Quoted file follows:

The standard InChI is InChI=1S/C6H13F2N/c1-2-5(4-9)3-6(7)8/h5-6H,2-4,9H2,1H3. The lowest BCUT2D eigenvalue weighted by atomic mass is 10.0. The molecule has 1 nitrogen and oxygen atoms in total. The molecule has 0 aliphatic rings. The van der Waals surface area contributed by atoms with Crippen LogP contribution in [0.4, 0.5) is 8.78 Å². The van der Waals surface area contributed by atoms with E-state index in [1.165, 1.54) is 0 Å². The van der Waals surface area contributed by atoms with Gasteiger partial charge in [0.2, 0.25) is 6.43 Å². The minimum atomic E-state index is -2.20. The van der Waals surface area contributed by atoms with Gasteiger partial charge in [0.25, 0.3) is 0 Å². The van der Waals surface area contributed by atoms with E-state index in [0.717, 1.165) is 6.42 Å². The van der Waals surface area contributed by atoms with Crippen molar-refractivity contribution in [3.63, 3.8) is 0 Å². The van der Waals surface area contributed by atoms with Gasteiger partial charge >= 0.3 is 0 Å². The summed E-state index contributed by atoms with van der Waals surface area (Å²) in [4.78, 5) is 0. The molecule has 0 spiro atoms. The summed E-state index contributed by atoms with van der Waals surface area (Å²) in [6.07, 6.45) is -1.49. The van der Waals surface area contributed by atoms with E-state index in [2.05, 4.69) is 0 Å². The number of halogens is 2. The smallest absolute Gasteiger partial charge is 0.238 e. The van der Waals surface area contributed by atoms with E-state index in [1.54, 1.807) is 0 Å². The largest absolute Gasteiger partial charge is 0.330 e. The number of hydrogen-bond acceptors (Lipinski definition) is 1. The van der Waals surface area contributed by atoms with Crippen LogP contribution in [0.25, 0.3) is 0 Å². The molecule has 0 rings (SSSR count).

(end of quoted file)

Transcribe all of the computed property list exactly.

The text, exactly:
The standard InChI is InChI=1S/C6H13F2N/c1-2-5(4-9)3-6(7)8/h5-6H,2-4,9H2,1H3. The lowest BCUT2D eigenvalue weighted by atomic mass is 10.0. The molecule has 1 nitrogen and oxygen atoms in total. The molecule has 0 aliphatic rings. The van der Waals surface area contributed by atoms with Crippen LogP contribution in [0.4, 0.5) is 8.78 Å². The van der Waals surface area contributed by atoms with E-state index in [1.165, 1.54) is 0 Å². The van der Waals surface area contributed by atoms with Gasteiger partial charge in [0.2, 0.25) is 6.43 Å². The minimum atomic E-state index is -2.20. The van der Waals surface area contributed by atoms with Gasteiger partial charge in [0.25, 0.3) is 0 Å². The van der Waals surface area contributed by atoms with E-state index in [0.717, 1.165) is 6.42 Å². The van der Waals surface area contributed by atoms with Crippen molar-refractivity contribution in [3.63, 3.8) is 0 Å². The van der Waals surface area contributed by atoms with Gasteiger partial charge >= 0.3 is 0 Å². The summed E-state index contributed by atoms with van der Waals surface area (Å²) in [4.78, 5) is 0. The molecule has 0 spiro atoms. The summed E-state index contributed by atoms with van der Waals surface area (Å²) in [6.07, 6.45) is -1.49. The van der Waals surface area contributed by atoms with E-state index in [2.05, 4.69) is 0 Å². The number of halogens is 2. The smallest absolute Gasteiger partial charge is 0.238 e. The van der Waals surface area contributed by atoms with E-state index in [1.54, 1.807) is 0 Å². The largest absolute Gasteiger partial charge is 0.330 e. The number of hydrogen-bond acceptors (Lipinski definition) is 1. The van der Waals surface area contributed by atoms with Crippen LogP contribution in [0.25, 0.3) is 0 Å². The molecule has 0 rings (SSSR count).